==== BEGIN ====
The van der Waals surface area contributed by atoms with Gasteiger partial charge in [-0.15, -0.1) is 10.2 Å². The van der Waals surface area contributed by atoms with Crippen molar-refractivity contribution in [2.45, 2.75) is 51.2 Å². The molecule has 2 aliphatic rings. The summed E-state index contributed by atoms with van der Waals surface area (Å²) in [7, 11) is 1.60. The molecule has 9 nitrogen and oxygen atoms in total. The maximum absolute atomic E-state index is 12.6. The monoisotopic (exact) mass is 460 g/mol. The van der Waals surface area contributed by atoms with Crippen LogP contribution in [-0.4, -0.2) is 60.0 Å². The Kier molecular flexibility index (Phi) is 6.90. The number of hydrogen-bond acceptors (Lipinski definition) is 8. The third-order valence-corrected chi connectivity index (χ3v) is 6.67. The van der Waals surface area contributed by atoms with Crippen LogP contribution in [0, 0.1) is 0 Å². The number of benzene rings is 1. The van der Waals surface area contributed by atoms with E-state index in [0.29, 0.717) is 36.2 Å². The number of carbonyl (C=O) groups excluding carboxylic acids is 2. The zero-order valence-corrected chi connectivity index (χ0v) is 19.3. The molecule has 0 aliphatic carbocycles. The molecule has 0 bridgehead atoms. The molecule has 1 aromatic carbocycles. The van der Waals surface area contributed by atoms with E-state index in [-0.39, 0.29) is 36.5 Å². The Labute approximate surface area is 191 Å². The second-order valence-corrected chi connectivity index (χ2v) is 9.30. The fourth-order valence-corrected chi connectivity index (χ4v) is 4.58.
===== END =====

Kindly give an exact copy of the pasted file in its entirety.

The van der Waals surface area contributed by atoms with Gasteiger partial charge in [-0.15, -0.1) is 10.2 Å². The van der Waals surface area contributed by atoms with Crippen molar-refractivity contribution in [2.45, 2.75) is 51.2 Å². The molecule has 2 aliphatic rings. The summed E-state index contributed by atoms with van der Waals surface area (Å²) in [7, 11) is 1.60. The molecule has 9 nitrogen and oxygen atoms in total. The maximum absolute atomic E-state index is 12.6. The monoisotopic (exact) mass is 460 g/mol. The van der Waals surface area contributed by atoms with Crippen LogP contribution in [-0.4, -0.2) is 60.0 Å². The Kier molecular flexibility index (Phi) is 6.90. The number of hydrogen-bond acceptors (Lipinski definition) is 8. The third-order valence-corrected chi connectivity index (χ3v) is 6.67. The van der Waals surface area contributed by atoms with Crippen LogP contribution in [0, 0.1) is 0 Å². The number of benzene rings is 1. The van der Waals surface area contributed by atoms with E-state index in [0.29, 0.717) is 36.2 Å². The number of carbonyl (C=O) groups excluding carboxylic acids is 2. The zero-order valence-corrected chi connectivity index (χ0v) is 19.3. The molecule has 0 aliphatic carbocycles. The molecule has 0 bridgehead atoms. The molecule has 1 aromatic carbocycles. The van der Waals surface area contributed by atoms with E-state index in [-0.39, 0.29) is 36.5 Å². The Labute approximate surface area is 191 Å². The second-order valence-corrected chi connectivity index (χ2v) is 9.30. The fourth-order valence-corrected chi connectivity index (χ4v) is 4.58.